Parentification of Children

“Children are not things to be molded but are people to be unfolded.”   — Jess Lair, author

Parents and children ideally have clearly defined roles; however, the boundaries become blurred in the case of parentification. In a healthy relationship, the parent cares for the child, allowing them to focus on their own development and growth.

When circumstances dictate a role reversal, the child takes on the role of caregiver.  The responsibilities this new role entails can have a long-lasting negative impact on the child, especially as they enter adolescence and adulthood.

Understanding Parentification

The term “parentification” was coined in 1973 by Boszormenyi-Nagy and Spark to explain the phenomena whereby an adult becomes the dependent and a child is expected to assume adult responsibilities.[1]

In a positive parent-child relationship, the parent provides both instrumental  (shelter, food, routine, security) and emotional (guidance, affection, love, rules) support.  However, when the tables are turned, a negative parent-child dynamic ensues.  As Aude Henin, Ph.D. states, “[w]hen a parent is unable to consistently offer these things, a child may become parentified, and be in a position of having to care for the parent.”[2] 

There are two different types of parentification: instrumental and emotional:

Instrumental Parentification

Instrumental parentification is where children take on practical responsibilities such as looking after younger siblings, running errands, cooking dinner, cleaning the house, doing laundry, and even paying bills.

It is important to note in this case that not all tasks given to a child fall under parentification. It is undeniably beneficial to teach a child practical tasks, build their competence, and understand what it means to have responsibilities. The key differentiator is that, in the case of parentification, these tasks are likely to extend beyond the child’s current level of development, comprehension, and ability.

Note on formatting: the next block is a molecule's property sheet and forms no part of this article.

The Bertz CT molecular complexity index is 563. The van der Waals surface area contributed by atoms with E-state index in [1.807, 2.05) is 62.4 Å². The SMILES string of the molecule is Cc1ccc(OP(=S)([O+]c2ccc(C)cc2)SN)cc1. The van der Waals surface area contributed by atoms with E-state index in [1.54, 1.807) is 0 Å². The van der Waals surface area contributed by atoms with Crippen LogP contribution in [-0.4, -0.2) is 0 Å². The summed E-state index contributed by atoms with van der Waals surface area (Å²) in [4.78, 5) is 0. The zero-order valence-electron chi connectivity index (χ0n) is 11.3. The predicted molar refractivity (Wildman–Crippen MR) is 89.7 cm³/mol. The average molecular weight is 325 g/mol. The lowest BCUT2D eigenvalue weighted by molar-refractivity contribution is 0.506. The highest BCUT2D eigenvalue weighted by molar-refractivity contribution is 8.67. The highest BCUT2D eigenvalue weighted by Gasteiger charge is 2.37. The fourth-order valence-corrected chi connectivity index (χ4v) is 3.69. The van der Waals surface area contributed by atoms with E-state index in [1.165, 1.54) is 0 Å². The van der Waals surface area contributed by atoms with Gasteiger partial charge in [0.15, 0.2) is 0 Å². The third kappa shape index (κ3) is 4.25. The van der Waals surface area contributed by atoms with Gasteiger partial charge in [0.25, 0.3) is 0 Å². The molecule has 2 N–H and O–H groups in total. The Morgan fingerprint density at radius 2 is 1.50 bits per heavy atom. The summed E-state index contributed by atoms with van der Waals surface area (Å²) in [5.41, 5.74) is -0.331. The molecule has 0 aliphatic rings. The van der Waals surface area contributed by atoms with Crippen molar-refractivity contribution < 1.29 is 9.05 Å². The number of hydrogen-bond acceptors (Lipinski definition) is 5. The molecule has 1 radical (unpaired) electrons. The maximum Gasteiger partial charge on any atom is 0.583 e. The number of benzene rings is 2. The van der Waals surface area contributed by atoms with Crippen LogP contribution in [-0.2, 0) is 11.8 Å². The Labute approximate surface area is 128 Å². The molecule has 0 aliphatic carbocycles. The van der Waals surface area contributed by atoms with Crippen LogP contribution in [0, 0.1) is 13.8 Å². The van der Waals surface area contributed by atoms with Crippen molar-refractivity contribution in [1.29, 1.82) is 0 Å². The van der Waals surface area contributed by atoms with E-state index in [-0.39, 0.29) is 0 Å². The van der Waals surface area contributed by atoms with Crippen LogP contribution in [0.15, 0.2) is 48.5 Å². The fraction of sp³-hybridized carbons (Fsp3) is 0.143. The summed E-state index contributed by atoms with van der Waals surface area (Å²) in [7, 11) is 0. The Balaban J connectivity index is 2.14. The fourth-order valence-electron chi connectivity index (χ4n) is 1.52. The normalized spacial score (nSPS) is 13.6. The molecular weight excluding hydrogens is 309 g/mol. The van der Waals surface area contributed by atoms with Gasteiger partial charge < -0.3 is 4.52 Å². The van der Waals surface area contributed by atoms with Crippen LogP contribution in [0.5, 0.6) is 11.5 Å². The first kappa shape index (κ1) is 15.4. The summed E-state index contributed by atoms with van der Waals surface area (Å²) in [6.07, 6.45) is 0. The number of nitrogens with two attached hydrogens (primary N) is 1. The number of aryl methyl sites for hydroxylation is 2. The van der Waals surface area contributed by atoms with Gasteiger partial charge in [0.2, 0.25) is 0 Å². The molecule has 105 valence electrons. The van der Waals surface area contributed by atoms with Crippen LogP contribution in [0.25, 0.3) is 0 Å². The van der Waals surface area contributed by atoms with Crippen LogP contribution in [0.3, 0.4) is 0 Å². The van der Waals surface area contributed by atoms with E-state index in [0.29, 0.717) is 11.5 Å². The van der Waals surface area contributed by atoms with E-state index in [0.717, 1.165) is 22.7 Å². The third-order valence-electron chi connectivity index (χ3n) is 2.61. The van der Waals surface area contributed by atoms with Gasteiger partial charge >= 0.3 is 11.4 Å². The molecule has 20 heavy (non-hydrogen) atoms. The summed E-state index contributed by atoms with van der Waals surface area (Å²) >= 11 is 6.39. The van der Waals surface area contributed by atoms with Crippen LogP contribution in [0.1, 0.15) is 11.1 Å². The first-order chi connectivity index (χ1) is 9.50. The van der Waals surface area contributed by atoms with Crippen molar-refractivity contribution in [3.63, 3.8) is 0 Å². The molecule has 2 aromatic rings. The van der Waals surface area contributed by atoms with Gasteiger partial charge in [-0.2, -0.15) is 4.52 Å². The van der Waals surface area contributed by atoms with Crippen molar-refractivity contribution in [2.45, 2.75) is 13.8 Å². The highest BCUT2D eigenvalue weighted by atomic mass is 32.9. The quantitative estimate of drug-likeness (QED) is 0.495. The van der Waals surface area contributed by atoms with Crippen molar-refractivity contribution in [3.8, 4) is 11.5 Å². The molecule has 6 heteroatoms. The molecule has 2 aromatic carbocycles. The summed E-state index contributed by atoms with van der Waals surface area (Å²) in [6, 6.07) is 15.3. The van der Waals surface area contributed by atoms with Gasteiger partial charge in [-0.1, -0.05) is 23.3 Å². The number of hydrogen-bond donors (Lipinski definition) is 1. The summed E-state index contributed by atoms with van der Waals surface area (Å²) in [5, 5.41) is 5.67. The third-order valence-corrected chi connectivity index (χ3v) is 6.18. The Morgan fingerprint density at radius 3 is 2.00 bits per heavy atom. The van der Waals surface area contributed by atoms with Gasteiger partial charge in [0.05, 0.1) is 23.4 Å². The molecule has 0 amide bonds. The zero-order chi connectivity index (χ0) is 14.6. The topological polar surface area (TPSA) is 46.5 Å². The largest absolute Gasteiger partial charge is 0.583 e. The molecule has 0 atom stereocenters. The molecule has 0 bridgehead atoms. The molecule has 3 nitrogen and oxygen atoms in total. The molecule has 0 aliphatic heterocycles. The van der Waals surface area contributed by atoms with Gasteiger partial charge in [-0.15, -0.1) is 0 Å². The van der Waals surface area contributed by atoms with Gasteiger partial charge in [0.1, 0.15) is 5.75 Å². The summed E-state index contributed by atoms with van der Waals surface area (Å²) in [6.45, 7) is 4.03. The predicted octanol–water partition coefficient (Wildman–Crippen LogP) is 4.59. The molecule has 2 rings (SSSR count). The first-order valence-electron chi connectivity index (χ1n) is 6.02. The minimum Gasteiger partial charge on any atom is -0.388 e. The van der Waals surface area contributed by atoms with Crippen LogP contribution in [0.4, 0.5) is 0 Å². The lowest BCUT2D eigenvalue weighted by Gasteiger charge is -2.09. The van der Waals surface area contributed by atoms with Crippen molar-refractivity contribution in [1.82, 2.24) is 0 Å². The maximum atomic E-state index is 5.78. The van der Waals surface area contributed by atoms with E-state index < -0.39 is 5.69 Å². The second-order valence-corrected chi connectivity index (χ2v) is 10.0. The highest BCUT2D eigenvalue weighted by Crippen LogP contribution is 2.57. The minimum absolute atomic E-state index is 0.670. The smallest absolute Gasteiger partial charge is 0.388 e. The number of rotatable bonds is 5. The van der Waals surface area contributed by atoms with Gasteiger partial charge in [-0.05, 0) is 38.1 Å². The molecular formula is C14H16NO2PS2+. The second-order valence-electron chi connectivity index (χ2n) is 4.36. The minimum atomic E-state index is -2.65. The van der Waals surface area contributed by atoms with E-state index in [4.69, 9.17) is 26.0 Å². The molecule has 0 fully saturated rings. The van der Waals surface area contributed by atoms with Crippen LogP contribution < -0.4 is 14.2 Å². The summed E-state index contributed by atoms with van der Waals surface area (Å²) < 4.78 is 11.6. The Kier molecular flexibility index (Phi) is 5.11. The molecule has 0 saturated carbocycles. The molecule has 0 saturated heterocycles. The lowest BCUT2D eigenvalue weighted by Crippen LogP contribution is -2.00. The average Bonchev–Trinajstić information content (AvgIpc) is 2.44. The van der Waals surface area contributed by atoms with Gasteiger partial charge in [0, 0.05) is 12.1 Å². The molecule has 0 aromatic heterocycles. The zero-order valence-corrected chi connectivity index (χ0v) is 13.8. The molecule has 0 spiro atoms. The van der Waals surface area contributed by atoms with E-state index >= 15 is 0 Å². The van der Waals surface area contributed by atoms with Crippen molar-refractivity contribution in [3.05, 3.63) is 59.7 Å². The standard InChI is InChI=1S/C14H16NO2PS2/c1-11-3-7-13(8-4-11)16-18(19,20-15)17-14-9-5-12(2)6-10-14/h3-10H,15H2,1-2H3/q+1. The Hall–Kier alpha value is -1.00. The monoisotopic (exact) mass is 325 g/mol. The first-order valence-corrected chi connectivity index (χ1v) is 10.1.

What’s more, with parentification, the overarching emphasis is on the parent’s needs rather than those of the children. The demands placed on children  can therefore be intense, pervasive, and often distressing.[3]

Emotional Parentification

Emotional parentification is where children feel responsible for the emotional wellbeing of others in their household and who do not receive emotional support in return. Children who experience emotional parentification likely have to diffuse household conflicts and parental stress, advise on grown-up issues, reassure siblings, comfort their parents,  or be on the receiving end of secrets or confidential information that is not age-appropriate.

In these situations, the child is required to suppress their own needs or feelings to provide the support demanded of them.

The Effects of Parentification on Children

Parentified children are often considered mature, highly capable, and confident, and they’re often praised for these characteristics by those who don’t understand the harmful situation that has led to this behavior. If dealing with adult responsibilities is stressful even for adults, it is no wonder that the burden placed on these children has a range of adverse effects.

These children are missing valuable aspects of their childhood development and often become overly serious, anxious, and stressed. They may also struggle with “letting loose” or simply having fun with their peers.

Some of the effects include: